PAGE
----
Garlic – Harvest is underway and finished across most of the province. Avoid leaving harvested bulbs in direct sun after they have been pulled. Take the time to cull/remove bulbs with rots or defects before they go into storage. The higher the quality of crop that goes into storage, generally, the longer it will last.
Onions – The degree day threshold has been reached for the second flight of onion maggot for much of the province and higher numbers are being seen on sticky cards in the field. Stemphylium, purple blotch, pink root and onion smut have also been observed. Refer to the newsletter from June 25 on information about Stemphylium. Dig up wilted plants and closely observe rots to find the cause With the hot, dry weather be on the lookout for thrips.
Peppers – Peak flight of European corn borer (ECB) has begun in bivoltine, univoltine and overlap regions. Currently, adult moths are mating and depositing eggs. Continue to monitor for adults and scout for larval entry holes in the peppers. As of Thursday, July 23th 2020, no pepper weevil have been caught on any outdoor traps in SW Ontario.
Potatoes – Risk of blight is higher as the weather shifts to cooler overnight temps, longer dews and the vines collapse causing canopies to stay wet. No reports of late blight North of North Carolina have been reported yet this season. Flushes of potato leafhoppers have been found in some fields causing hopperburn symptoms to show up. Look for rolled upwards leaves and brown scorched tips (Figure 5.). Check for adults and nymphs on the underside of the leaves (Figure 6.). Tarnished plant bug have also been found in some fields. Look for wilted leaflets, especially the end leaves and adults in the field (Figure 7.).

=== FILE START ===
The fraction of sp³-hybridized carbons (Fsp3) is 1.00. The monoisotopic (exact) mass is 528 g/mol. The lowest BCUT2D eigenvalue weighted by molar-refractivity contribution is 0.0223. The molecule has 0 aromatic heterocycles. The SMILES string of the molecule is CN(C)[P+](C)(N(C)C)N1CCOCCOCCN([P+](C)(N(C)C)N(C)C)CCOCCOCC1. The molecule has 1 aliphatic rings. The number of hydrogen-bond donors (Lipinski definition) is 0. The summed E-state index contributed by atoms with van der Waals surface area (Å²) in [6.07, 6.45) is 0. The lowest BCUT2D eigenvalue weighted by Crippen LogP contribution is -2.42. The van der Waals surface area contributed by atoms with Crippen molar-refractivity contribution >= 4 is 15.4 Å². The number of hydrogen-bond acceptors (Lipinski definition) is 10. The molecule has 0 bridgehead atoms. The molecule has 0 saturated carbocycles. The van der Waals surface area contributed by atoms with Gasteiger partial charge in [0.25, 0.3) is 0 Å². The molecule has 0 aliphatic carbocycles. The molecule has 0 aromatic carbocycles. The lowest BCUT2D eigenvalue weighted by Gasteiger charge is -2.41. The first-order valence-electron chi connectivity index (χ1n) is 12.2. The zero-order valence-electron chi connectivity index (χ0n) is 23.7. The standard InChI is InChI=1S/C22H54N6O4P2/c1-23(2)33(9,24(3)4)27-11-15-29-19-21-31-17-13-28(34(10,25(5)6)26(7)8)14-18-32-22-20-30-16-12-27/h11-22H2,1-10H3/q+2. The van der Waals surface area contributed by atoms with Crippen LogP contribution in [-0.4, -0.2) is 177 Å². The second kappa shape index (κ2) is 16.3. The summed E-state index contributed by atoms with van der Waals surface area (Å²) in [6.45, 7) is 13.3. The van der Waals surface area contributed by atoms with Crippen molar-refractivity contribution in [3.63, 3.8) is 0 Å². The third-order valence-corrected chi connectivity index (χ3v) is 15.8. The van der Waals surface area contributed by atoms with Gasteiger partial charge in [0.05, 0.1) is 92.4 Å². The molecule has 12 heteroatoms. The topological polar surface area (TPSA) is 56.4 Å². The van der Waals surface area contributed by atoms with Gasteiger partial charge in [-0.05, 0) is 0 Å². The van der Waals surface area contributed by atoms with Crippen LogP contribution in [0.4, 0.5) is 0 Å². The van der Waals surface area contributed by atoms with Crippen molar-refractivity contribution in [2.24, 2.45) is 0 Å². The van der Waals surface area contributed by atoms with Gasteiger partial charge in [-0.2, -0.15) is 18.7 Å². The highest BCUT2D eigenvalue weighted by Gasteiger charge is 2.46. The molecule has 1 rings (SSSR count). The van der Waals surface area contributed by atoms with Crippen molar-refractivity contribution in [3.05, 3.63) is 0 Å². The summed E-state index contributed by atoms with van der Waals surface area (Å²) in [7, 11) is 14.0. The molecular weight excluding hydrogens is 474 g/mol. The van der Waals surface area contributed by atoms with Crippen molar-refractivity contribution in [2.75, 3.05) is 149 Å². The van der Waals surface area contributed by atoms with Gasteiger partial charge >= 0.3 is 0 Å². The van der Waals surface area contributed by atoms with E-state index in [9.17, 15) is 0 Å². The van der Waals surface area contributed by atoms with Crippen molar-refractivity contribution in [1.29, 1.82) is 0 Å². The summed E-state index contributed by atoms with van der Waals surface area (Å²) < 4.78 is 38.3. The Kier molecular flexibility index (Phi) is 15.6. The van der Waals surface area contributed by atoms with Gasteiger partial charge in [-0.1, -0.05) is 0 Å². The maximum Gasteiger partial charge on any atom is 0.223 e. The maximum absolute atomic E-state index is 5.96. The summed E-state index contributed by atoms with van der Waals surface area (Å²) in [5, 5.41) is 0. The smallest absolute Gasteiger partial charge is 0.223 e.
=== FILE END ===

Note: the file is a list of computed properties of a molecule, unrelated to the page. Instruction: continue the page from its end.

Sweet corn – Sweet corn harvest is underway in some areas. See last week’s VCR for the various pests that should be scouted for and check out the Great Lakes and Maritime Pest Monitoring Network for up-to-date pest levels.
Tomatoes – Growers should be on a good foliar disease program by now as rains and humidity are expected over the next week and will be favourable for disease development. Check back to the updated Fungicide Efficacy Tables by Cheryl Trueman for information to help manage diseases in field tomatoes. There are no reports of late blight on tomato or potato in Ontario or anywhere in the Great Lakes Region. If you suspect late blight in your tomatoes, please reach out to Cassandra Russell (Cassandra.firstname.lastname@example.org, 519-350-7134) to confirm the diagnosis.
NOTE: Data as of July 22nd, 2020
Pest Degree Day Forecasting
|Pest||Carrot Rust Fly||Onion Maggot||Carrot Weevil||Aster Leafhopper||Tarnished Plant Bug||Cabbage Maggot||Seedcorn Maggot||European Corn Borer|
|THRESHOLD||329-395, 1399-1711||210-700, 1025-1515||138-156, 455+||128+||40+||314-398, 847-960, 1446-1604||200-350, 600-750, 1000-1150||See legend below|
*- Bivoltine region for ECB. First Peak Catch: 300-350 DD, Second Peak Catch 1050-1100 DD
**- Overlap region for ECB. First Peak Catch : 300-350 DD Second Peak Catch 650-700 DD, Third Peak Catch 1050-1100 DD
***-Univoltine region for ECB. Peak Catch 650-700 DD
Use these thresholds as a guide, always confirm insect activity with actual field scouting and trap counts.
Select a region below for the latest weather, crop and pest degree day information: